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How to Select Baseball Glasses or Goggles

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According to the National Society to prevent blindness, almost 7,000 injuries were found to be related to playing baseball. This only represents the injuries that were reported, so the number can be even more than that. Typically, the injury is sustained from a ball striking the batter or runner directly in the eye. Injuries can be prevented through the use of sport goggles. These goggles not only provide protection from injury, but can also be fit with your prescription in them. Look for the following when selecting the right type of goggle:  

  • Polycarbonate Lenses: This is the most important property of all protective goggles. Good polycarb is virtually unbreakable, and will sustain the impact of a ball.  3mmpolycarbonate is what is recommended for the ASTM safety standard.  But there are also quality issues with polycarbonate.  Low end polycarbonate will have a lot of distortion in the lens which may reduce reaction time.  Look for higher quality, high end polycarbonate lenses to minimize distortion.  Trivex or NXT based products can also be considered.  Trivex has better impact resistance than CR-39 plastic (but not as high as polycarbonate) but has minimal distortion.  In prescription, this is a great option. 

  • Durable Frame Design: The frame must also be able to withstand the impact of a ball . Therefore, a frame made out of polycarbonate is the the best choice.   Frames rated with ASTM F803 standard is the best option. This is a government sports safety standard that encompasses all ball/stick sports.  This rating also ensures lenses are 3mm thick polycarbonate for the best impact resistance.  A popular choice for baseball is also a shield design where the whole front of the frame is a lens made out of polycarbonate, with temples made of plastic or some other material. This is also a suitable choice, and if you play at different times of the day, the shield can be interchanged with other colors to block sunlight (see Lens colors).  However, most shields do not meet the ASTM safety rating.  Look for at least ANSI (military safety rating) standard for shields to ensure better impact resistance than just standard sunglass frames.  

  • Ultraviolet Protection: Since baseball is played outdoors, you need to protect yourself from ultraviolet radiation.  (For more information, see UV and its Effects on the Eyes).  Anytime you go with a high quality polycarbonate or Trivex/NXT lens, UV will automatically be included in the lenses even with clear lenses.  

  • Lens Color: If you are playing during the day, the sun can be blinding, especially for outfielders. Therefore, a tinted lens, typically a brown in color, can help you distinguish the ball better against the blue of the sky or the green of the grass. If playing at night, you want the lens to be clear to give the best visual acuity. An anti-reflective coating can also be placed on the lens to absorb additional glare off the stadium lighting. A regular lens reflects 8% of incidental light, while an anti-reflective coating applied to the lens will allow 99% of the light to pass through the lens, giving the best visual acuity.  The only downside to Anti-reflective coatings are they have to be kept fairly clean. This may inconvenient in a sports environment.  A yellow lens can also be used to cut the glare of overhead lighting. However, the lens color will reduce visual acuity slowing down reaction times.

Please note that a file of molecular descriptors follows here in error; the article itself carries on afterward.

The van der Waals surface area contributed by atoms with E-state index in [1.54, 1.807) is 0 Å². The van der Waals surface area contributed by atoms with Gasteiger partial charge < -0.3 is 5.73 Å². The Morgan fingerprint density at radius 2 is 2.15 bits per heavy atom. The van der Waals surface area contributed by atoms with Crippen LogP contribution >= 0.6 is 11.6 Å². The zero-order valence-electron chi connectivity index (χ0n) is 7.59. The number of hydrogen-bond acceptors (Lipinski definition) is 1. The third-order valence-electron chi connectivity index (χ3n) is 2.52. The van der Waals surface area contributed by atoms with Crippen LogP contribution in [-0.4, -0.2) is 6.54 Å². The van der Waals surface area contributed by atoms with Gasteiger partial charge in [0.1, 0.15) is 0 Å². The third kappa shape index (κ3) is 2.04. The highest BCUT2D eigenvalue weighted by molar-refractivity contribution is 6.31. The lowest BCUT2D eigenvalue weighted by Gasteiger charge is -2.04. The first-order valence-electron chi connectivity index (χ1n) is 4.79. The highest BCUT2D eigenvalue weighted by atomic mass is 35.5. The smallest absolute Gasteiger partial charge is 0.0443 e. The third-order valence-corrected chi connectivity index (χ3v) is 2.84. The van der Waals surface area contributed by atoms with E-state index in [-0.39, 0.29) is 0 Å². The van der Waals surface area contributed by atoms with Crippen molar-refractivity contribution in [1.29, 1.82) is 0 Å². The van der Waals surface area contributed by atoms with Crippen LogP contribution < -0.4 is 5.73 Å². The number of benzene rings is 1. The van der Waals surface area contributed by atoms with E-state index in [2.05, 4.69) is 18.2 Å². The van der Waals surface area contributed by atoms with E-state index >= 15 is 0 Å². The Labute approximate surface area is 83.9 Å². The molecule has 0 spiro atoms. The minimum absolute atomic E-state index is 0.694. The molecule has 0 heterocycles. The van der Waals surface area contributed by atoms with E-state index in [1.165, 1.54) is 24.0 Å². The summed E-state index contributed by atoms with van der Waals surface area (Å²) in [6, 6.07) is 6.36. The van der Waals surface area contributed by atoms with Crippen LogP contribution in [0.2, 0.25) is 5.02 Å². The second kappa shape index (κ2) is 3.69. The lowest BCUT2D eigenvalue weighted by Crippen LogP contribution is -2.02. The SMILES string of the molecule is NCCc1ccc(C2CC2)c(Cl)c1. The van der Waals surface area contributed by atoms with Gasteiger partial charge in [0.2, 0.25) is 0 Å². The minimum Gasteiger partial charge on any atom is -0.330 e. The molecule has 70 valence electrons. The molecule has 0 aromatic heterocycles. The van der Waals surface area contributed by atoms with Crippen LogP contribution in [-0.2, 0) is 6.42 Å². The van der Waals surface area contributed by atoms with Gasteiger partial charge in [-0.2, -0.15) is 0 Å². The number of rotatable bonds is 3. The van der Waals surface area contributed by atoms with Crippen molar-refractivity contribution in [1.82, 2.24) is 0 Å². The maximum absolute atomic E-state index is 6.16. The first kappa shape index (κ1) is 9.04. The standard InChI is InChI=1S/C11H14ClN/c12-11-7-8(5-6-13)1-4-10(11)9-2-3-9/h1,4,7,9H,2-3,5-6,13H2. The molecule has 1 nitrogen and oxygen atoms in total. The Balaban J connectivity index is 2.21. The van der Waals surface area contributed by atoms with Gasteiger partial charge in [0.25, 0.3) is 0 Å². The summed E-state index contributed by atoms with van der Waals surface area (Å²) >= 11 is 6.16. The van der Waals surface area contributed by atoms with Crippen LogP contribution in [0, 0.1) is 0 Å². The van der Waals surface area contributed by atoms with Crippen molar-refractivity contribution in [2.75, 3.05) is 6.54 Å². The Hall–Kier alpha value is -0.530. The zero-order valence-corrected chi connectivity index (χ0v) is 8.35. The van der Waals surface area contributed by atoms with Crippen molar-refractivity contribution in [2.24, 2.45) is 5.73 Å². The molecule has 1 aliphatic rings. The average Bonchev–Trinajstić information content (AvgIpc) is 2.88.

• Sports Band: Traditional sports goggles have a sports band attached to it, but for shield designs, it advisable to get a sports band to ensure the frame stays on your face.

  • Prescription Lenses:  Polycarbonate  or Trivex  lenses are the only materials that should be used for prescription lenses for safety reasons.   

    Recommended Styles: Rec-Specs or Hilco for sports goggles that meet ASTM standards for sports, or Wiley-X , Rudy Project (tactical products only) or Numa for a shields (do not meet ASTM standards but are more stylish and have ANSI ratings).   These styles can be fit with a prescription lens or insert. 

    If you are not concerned with the safety standards, Rudy Project has a flip up styles: the Exception which is also available with a prescription lens. Flip ups let you quickly flip down a sun lens for catching fly balls. Kaenon is also popular for baseball as many major leaguers are now wearing this brand. Also, the Gargoyles flip ups as well (no prescription available) .  Peakvision also has their dual lens technology so that the lens is darker at the top and lighter at the bottom. This blocks more light from above, but makes sure it is not too dark for more natural vision when looking at the field. The lower portion of the lens is also an amber color to increase contrast.

     Shop all Baseball Glasses Now

    To Improve Your Game:  Check out our vision training products including the Bat-Rac here.

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